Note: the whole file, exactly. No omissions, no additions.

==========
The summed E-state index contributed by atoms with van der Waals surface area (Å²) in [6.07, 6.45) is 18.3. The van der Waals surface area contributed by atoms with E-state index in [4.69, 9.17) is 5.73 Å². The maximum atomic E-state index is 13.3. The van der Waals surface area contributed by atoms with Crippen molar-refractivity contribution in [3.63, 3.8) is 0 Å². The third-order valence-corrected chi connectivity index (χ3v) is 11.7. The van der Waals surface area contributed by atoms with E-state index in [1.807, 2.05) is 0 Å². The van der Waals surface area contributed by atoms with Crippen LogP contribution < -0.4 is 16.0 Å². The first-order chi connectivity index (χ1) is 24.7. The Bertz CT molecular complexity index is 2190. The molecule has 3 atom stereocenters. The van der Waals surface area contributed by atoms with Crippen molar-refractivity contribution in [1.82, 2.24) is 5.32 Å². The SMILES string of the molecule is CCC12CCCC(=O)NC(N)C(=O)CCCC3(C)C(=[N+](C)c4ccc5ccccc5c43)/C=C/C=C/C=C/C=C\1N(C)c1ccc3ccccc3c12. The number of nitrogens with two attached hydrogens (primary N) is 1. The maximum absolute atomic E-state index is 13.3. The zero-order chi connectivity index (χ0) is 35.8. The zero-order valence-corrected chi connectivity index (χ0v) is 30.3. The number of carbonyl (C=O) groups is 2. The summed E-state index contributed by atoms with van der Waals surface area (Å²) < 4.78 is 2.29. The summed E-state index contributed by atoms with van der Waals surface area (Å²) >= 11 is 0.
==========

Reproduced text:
The summed E-state index contributed by atoms with van der Waals surface area (Å²) in [6.07, 6.45) is 18.3. The van der Waals surface area contributed by atoms with E-state index in [4.69, 9.17) is 5.73 Å². The maximum atomic E-state index is 13.3. The van der Waals surface area contributed by atoms with Crippen molar-refractivity contribution in [3.63, 3.8) is 0 Å². The third-order valence-corrected chi connectivity index (χ3v) is 11.7. The van der Waals surface area contributed by atoms with E-state index in [1.807, 2.05) is 0 Å². The van der Waals surface area contributed by atoms with Crippen LogP contribution < -0.4 is 16.0 Å². The first-order chi connectivity index (χ1) is 24.7. The Bertz CT molecular complexity index is 2190. The molecule has 3 atom stereocenters. The van der Waals surface area contributed by atoms with Crippen molar-refractivity contribution in [1.82, 2.24) is 5.32 Å². The SMILES string of the molecule is CCC12CCCC(=O)NC(N)C(=O)CCCC3(C)C(=[N+](C)c4ccc5ccccc5c43)/C=C/C=C/C=C/C=C\1N(C)c1ccc3ccccc3c12. The number of nitrogens with two attached hydrogens (primary N) is 1. The maximum absolute atomic E-state index is 13.3. The zero-order chi connectivity index (χ0) is 35.8. The zero-order valence-corrected chi connectivity index (χ0v) is 30.3. The number of carbonyl (C=O) groups is 2. The summed E-state index contributed by atoms with van der Waals surface area (Å²) < 4.78 is 2.29. The summed E-state index contributed by atoms with van der Waals surface area (Å²) >= 11 is 0.